Was Mary Capable of Sin

Mary was born without original sin, her and John the Baptist being the only two without original sin since Adam and Eve. However, was it possible for her, like Adam and Eve, to turn her back on God through a new original sin? If so, this makes her perpetual sinlessness even more astounding. (I think that’s dogma, but I don’t know for sure.)

Also, is her perpetual sinlessness due only to being “full of grace” or in part also due to her fiat?

I ask these questions because a passage from C.S. Lewis’ Miracles seems ripe for exploration:

After the knowledge of God had been universally lost or obscured, one man from the whole earth (Abraham) is picked out. He is separated (miserably enough, we may suppose) from his natural surroundings, sent into a strange country, and made the ancestor of a nation who are to carry the knowledge of the true God. Within this nation there is further selection: some die in the desert, some remain behind in Babylon. There is further selection still. The process grows narrower and narrower, sharpens at last into one small bright point like the head of a spear. It is a Jewish girl at her prayers. All humanity (so far as concerns its redemption) has narrowed to that.

This wide view of history seems apt. I don’t want to take it too far, though.

Yes she was capable of actual sin, but with the assistance of God’s grace, she did not sin.

(By the way, awesome handle Elijah Bailey – if you are under 30 years old, then double awesome.)

If the angels, who do not have the stain of original sin on their souls, are capable of sinning, then the Blessed Mother was just as capable of sin.

John the Baptist was without original sin??

When did they say John the Baptist was without sin?:confused:


I have heard it said that John the Baptist was sanctified in the womb of Elizabeth at the time of the Visitation, but that is not the same thing as being without original sin. To be without original sin (immaculately conceived) is to be without sin from the first moment of one’s existence (conception).

Mary was capable of sinning, just as Eve was (who was also created without original sin). It’s just that Eve sinned, and Mary did not.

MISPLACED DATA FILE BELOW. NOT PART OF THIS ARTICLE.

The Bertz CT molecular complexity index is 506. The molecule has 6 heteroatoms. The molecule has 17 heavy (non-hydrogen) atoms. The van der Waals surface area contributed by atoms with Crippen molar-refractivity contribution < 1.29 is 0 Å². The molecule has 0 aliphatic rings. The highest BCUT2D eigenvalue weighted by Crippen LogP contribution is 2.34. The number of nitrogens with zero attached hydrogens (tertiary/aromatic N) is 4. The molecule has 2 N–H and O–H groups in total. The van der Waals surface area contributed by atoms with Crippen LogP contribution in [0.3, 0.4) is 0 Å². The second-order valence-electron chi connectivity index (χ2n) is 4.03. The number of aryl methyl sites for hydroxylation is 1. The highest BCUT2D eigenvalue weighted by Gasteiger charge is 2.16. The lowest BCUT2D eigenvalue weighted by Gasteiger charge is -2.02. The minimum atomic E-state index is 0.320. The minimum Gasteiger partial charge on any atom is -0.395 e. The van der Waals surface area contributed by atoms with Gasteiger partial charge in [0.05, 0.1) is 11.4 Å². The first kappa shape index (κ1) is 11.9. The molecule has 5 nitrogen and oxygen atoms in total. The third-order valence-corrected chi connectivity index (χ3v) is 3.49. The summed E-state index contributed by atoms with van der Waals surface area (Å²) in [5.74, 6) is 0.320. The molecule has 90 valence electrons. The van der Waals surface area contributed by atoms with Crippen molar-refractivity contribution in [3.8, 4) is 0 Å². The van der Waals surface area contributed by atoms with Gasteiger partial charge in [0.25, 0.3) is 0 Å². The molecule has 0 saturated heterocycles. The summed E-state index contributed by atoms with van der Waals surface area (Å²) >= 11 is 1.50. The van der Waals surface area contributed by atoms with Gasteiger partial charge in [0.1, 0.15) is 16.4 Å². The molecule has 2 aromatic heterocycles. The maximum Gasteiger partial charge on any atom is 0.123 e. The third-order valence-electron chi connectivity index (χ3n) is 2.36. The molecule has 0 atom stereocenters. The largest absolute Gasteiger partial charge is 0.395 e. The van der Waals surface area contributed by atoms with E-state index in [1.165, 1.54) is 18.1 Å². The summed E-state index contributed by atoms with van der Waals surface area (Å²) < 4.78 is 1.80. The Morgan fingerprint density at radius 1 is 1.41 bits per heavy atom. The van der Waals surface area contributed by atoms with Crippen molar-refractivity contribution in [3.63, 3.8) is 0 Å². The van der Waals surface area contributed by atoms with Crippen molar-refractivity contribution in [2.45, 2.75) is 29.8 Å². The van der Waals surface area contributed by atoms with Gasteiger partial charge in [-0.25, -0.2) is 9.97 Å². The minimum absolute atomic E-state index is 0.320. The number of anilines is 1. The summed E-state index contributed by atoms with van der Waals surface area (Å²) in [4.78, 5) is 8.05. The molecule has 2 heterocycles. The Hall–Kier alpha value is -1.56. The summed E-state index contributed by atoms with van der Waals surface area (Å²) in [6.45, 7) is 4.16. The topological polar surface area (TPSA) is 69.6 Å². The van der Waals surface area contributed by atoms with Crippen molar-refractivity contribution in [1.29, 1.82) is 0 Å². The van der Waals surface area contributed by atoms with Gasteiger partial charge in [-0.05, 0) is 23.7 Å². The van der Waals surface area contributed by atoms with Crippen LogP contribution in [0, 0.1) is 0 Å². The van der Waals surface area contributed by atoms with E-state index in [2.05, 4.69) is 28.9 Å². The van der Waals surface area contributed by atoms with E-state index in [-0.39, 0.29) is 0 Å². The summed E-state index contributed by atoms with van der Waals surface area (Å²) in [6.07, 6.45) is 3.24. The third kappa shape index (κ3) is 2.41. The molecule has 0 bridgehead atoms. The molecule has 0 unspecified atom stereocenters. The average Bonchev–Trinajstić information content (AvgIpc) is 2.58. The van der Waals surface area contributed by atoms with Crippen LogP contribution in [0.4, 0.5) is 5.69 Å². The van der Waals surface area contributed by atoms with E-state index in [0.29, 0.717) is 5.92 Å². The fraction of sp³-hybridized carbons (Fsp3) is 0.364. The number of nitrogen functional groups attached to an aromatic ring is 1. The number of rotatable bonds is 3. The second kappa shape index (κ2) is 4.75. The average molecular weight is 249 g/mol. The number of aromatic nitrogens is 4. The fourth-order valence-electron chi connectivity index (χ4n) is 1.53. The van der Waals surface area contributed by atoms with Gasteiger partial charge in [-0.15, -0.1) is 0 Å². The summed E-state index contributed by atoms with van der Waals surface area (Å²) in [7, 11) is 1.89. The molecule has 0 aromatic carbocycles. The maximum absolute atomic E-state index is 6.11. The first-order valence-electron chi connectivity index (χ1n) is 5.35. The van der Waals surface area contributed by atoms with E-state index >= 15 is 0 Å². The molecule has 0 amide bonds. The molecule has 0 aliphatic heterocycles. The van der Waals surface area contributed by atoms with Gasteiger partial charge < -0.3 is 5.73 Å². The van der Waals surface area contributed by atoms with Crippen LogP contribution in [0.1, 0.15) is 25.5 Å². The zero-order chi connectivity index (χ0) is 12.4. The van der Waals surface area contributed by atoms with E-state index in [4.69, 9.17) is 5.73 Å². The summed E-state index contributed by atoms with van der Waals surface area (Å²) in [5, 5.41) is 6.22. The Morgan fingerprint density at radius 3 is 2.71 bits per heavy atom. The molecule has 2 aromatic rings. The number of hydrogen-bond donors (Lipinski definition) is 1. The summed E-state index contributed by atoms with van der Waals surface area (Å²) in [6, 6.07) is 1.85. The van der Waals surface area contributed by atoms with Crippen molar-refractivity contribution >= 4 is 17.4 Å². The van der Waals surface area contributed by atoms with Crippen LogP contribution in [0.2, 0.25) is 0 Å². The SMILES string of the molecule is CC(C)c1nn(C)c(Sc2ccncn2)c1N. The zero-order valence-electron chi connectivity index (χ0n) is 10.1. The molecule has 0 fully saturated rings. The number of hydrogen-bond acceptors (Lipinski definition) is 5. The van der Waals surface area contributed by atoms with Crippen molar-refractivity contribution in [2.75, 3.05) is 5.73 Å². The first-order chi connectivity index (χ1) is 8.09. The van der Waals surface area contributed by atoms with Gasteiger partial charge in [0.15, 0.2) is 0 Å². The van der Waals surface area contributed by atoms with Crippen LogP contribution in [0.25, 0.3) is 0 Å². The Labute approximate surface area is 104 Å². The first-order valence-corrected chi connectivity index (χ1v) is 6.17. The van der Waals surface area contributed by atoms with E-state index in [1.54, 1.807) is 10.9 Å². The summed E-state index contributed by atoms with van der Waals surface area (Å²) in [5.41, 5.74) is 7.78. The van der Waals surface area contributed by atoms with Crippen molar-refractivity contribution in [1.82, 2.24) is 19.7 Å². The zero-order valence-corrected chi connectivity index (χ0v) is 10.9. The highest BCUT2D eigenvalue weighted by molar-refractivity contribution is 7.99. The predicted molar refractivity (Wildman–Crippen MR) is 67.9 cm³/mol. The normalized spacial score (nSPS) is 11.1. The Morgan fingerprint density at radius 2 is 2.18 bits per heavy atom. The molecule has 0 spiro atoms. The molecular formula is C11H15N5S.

John the Baptist was not without original sin, or it’s the first I’ve ever heard of it.:confused::shrug:

Now that you mentioned it, I figured I should look it up. Lo and behold, quoth Jimmy Akin:

This is not something that the Catholic Church teaches, but it is what may be called a pious and probable belief among Catholics. …

It is commonly understood that the Holy Spirit does not fill those who are still in a state of original sin. As Catholics use the term, “original sin” refers to the privation of the sanctifying grace which unites us with God. A soul filled with the Holy Spirit seems unquestionably to be united with God and thus not deprived of sanctifying grace. Hence, it has not original sin as the term is commonly used among Catholics, just as every person who has been baptized or otherwise justified has not original sin as Catholics use the term. …

(N.B.B., If it is granted that John the Baptist was freed from original sin before birth, it does not follow that he was immaculate, as was the Blessed Virgin Mary. This is firstly because he may have been freed of original sin after his conception and before birth, whereas Mary was preserved from her conception from contracting original sin. And it secondly is because Mary was not only free of original sin, as is posited in the case of John the Baptist, but also utterly free of the stain of original sin, which includes more than just the deprivation of sanctifying grace. It also includes, for example, the later tendency to sin–concupiscience–to which we are subject in this life.)

Good call on the Immaculate Conception, though, and thanks for the compliment on the handle. Jehoshaphat!

As other posters have pointed out, yes Our Lady was capable of sin - but with help of God’s grace she overcame Satan and sin.

St. John the Baptist was certainly born without original sin…this can be demonstrated several ways:

  1. Sacred Scripture, the constant Tradition of the Church, and the Catechism all affirm that St. John was FILLED with the Holy Spirit even in the womb. Can one be filled with the Spirit and yet deprived of God’s sanctifying grace? I think not.
  2. The Church has, since ancient times, celebrated the birth of St. John the Baptist. We do not celebrate the nativities of other saints - we only celebrate holy events…St. John’s was already a saint (that is holy, infused with God’s divine grace) even at birth
  3. In the Byzantine Rite, the conception of St. John the Forerunner (Baptist) is celebrated as a feast. The various Eastern liturgical traditions are equal in dignity to our own Roman tradition. The Church worships as she believes - if part of the Catholic Church (our brothers and sisters of the Byzantine Rite) celebrate St. John’s conception as a holy, grace filled event, and have done so since ancient times, who are we to argue?
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